Dolomite is a common mineral in old rock formations like the Dolomite Mountains in Italy and the escarpment associated with Niagara Falls in North America. However, it is rarely found in young rock formations, and researchers have been unable to form it in large quantities in the laboratory. This puzzle has stumped scientists for centuries, becoming known to geologists as “the dolomite problem.” How did these massive cliffs and mountains come to be if dolomite is so hard to make?

Recently, a team of researchers may have cracked the case by building a sophisticated computer program to simulate how dolomite grows. The secret ingredient? Water cycling. The scientists found that under typical conditions, the mineral’s structure is built in a disordered way, causing the growth of the dolomite to progress slowly. However, rain or tides can wash away these defects, speeding up growth. Dolomite therefore forms in regions that intermittently flood and dry out, like coastal environments. The researchers designed an experiment to test their theory and were able to grow a sample that was 60 times larger than any previous attempt to make dolomite in a laboratory.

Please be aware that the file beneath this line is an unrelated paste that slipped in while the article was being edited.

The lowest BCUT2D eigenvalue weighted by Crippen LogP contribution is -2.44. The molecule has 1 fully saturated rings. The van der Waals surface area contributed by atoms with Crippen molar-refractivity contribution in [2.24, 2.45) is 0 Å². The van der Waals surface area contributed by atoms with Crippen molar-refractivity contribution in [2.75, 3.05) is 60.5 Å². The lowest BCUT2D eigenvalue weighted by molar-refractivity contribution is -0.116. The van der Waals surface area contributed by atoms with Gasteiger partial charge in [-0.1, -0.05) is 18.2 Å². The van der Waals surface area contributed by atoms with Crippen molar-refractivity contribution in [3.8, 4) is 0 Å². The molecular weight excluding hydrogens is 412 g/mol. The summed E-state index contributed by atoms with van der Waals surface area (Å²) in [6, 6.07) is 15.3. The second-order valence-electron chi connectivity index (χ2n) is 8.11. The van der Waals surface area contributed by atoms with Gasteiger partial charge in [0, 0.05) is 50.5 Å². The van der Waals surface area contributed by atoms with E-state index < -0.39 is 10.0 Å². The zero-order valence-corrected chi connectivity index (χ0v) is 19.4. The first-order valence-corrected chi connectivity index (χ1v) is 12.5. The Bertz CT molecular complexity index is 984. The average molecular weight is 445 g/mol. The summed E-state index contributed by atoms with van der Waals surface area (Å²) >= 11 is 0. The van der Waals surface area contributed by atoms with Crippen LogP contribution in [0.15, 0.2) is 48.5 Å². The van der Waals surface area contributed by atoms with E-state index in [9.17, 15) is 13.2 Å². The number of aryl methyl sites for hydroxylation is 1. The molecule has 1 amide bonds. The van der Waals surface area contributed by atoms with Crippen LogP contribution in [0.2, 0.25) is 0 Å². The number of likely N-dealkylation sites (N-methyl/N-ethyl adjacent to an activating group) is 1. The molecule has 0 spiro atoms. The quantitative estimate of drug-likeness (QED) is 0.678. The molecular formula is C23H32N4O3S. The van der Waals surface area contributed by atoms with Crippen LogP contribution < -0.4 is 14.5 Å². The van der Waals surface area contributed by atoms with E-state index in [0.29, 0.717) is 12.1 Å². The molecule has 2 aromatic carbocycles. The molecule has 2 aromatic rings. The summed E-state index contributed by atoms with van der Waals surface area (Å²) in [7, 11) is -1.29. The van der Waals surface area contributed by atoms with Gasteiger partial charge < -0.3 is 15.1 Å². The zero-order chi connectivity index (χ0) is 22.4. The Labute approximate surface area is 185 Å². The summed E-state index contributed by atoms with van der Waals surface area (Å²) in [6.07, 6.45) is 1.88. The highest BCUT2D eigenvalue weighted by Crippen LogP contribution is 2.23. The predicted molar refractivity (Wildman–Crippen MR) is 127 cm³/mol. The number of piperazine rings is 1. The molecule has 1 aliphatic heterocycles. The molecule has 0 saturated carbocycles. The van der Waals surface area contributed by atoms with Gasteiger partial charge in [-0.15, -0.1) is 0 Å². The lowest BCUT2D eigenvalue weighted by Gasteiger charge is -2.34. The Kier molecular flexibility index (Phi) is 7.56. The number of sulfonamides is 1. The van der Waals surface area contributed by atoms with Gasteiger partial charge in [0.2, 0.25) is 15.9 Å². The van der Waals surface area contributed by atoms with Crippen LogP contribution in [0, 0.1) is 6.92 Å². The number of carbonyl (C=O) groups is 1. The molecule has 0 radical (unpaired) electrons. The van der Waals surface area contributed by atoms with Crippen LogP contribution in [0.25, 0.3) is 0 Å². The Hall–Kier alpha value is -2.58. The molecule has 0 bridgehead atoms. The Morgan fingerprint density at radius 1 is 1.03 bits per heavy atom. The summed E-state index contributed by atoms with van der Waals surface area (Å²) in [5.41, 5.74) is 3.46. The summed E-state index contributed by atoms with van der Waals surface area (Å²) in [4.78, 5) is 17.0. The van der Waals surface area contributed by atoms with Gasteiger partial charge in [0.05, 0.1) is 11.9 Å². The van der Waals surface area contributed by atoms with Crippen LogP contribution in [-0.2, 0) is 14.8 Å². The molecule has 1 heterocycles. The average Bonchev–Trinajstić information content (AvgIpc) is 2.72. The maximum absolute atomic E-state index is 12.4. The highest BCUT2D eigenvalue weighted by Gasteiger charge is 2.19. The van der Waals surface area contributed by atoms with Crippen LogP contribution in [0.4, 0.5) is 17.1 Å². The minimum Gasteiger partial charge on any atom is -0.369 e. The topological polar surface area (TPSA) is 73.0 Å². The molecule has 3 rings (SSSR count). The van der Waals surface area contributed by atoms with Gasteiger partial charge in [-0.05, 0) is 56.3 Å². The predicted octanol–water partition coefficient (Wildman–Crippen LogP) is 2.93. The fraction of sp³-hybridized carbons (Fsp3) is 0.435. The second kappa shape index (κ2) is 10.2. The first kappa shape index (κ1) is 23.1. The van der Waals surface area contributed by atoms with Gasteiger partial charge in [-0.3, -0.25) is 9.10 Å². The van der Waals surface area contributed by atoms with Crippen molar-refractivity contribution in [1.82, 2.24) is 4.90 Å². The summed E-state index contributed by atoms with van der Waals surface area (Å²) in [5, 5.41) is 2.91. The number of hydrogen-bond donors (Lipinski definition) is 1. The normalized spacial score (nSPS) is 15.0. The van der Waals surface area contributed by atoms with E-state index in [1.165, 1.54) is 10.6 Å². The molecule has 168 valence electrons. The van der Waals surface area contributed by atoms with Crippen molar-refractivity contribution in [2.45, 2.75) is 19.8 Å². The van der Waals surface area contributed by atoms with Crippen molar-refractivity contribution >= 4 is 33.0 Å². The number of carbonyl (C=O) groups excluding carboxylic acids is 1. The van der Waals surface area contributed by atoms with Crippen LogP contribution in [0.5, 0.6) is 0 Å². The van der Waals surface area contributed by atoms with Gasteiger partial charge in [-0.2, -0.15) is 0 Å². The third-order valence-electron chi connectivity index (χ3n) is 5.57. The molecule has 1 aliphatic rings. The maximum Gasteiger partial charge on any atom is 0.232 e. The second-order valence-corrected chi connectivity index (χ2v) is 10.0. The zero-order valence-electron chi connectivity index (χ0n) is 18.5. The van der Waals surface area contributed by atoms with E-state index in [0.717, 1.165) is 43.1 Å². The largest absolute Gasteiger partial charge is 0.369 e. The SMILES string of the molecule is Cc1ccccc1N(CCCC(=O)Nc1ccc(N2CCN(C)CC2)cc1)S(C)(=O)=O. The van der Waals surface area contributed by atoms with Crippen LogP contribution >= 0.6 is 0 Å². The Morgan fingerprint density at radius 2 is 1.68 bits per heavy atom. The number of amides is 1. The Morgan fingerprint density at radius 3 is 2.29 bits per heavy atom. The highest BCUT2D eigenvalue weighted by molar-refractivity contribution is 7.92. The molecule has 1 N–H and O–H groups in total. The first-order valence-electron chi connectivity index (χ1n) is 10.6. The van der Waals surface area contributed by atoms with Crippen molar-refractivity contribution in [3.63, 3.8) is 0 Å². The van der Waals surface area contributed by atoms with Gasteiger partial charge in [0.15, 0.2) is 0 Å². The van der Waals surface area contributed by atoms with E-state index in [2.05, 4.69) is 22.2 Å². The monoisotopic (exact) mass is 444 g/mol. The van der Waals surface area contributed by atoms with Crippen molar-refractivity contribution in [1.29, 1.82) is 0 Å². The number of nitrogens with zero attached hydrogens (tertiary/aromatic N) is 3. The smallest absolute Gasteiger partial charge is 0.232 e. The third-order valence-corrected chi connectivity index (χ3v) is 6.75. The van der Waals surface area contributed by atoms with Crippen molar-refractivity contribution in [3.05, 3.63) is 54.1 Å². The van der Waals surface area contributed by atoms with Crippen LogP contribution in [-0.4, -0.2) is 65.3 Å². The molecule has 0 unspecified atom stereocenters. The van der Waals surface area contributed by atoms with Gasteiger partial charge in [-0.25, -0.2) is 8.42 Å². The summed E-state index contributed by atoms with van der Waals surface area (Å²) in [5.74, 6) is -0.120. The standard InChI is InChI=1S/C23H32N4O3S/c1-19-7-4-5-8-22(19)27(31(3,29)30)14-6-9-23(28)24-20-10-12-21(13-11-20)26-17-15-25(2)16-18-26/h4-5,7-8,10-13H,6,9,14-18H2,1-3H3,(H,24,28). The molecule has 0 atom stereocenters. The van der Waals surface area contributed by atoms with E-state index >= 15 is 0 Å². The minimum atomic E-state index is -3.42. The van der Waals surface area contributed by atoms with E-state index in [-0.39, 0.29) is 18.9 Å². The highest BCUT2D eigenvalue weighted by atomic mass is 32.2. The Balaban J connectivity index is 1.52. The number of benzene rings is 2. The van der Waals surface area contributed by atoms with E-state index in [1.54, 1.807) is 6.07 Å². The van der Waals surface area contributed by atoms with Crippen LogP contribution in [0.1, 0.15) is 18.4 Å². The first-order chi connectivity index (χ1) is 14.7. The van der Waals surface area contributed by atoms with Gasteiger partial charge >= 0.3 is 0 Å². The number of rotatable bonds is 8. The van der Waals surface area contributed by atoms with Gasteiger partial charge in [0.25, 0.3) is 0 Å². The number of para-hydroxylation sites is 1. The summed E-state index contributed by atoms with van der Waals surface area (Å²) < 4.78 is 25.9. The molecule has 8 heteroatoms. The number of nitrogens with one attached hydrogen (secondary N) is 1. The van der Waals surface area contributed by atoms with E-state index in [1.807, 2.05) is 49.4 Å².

In addition to helping us understand a fundamental geological process, these findings have exciting implications for technology development. Technologies like semiconductors, solar panels, and batteries require materials without defects, which traditionally take a long time to make. By periodically dissolving defects during growth, this work suggests that such materials can be made more quickly.

This study was led by Wenhao Sun, an Assistant Professor in the Department of Materials Science and Engineering at the University of Michigan, and Joonsoo Kim, a PhD candidate in Sun’s research group.

Managing Correspondent: Emily Pass

Press Article: ‘Dolomite Problem’: 200-year-old geology mystery resolved (Michigan News)

Original Journal Article: Dissolution enables dolomite crystal growth near ambient conditions (Science)

Image Credit: Joerg Hartmann/Pexels

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